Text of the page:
This paper surveys recent developments in the study of the real and complex roots of the chromatic and flow polynomials of graphs and matroids.
The chromatic polynomial of a graph G is the polynomial P (G, q) that counts the number of proper q-colourings of G when q is a positive integer. It was introduced by Birkhoff  in 1912 in the hope that a quantitative study of the numbers of colourings of planar graphs might lead to an analytic proof of the 4-colour conjecture by demonstrating that P (G, 4) ≠ 0 whenever G is planar. Although originally defined only for positive integers q, it is well known that P (G, q) is a polynomial with integer coefficients (see for example, Read ) and although there may be no immediate combinatorial interpretation of the results, we can evaluate it at real or complex arguments and calculate its real or complex zeros. In this vein, Birkhoff and Lewis  showed that if G is a planar graph then P (G, q) ≥ 0 for all real q ≥ 5 and conjectured that the same result was true for real q ≥ 4. It is perhaps embarrassing that the very first conjecture on the location of real chromatic roots has still not been resolved more than sixty years later:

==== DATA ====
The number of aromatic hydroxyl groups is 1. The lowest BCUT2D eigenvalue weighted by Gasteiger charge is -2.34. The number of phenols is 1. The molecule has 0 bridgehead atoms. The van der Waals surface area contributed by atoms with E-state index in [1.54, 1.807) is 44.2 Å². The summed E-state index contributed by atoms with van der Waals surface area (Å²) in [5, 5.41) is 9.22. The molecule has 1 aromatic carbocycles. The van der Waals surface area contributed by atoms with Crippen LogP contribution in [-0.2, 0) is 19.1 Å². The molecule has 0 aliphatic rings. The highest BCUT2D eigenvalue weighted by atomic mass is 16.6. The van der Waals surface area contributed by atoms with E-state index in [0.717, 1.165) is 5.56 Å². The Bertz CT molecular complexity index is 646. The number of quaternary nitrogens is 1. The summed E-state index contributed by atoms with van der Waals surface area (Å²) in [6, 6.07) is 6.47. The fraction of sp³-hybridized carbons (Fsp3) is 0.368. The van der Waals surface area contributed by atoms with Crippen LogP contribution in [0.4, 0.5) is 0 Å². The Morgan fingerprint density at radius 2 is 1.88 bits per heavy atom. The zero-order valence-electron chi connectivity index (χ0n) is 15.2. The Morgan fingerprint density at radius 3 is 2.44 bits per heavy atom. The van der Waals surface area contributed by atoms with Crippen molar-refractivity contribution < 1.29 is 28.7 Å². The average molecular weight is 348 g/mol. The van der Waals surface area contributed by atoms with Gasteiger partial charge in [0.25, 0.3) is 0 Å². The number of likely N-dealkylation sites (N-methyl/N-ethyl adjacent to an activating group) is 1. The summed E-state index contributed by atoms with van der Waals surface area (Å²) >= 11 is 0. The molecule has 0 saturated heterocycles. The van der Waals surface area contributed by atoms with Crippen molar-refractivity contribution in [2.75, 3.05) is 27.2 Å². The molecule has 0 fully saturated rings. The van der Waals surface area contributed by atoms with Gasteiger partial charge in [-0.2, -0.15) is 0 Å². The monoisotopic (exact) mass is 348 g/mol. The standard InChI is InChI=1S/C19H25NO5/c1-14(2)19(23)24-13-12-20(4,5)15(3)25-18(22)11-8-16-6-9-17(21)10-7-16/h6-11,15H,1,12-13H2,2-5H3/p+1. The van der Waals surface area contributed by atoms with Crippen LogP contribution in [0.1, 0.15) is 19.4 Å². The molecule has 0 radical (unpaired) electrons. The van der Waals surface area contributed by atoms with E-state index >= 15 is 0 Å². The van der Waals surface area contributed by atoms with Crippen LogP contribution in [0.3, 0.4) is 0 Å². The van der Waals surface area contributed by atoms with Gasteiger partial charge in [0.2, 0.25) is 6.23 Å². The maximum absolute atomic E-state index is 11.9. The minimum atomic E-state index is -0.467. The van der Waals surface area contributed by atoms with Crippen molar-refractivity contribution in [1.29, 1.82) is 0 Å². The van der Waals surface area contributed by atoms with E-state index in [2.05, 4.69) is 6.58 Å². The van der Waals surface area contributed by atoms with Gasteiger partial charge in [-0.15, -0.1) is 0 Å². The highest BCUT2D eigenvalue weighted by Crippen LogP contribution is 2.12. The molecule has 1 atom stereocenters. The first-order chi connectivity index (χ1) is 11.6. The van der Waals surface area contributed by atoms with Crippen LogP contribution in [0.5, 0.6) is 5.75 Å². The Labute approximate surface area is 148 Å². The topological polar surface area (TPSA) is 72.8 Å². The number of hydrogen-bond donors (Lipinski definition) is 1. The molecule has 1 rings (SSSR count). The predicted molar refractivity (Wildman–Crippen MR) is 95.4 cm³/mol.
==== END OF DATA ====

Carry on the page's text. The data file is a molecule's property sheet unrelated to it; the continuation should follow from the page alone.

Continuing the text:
Conjecture 1.1 (The Birkhoff-Lewis Conjecture) If G is a planar graph then P (G, q) > 0 for all real q ≥ 4.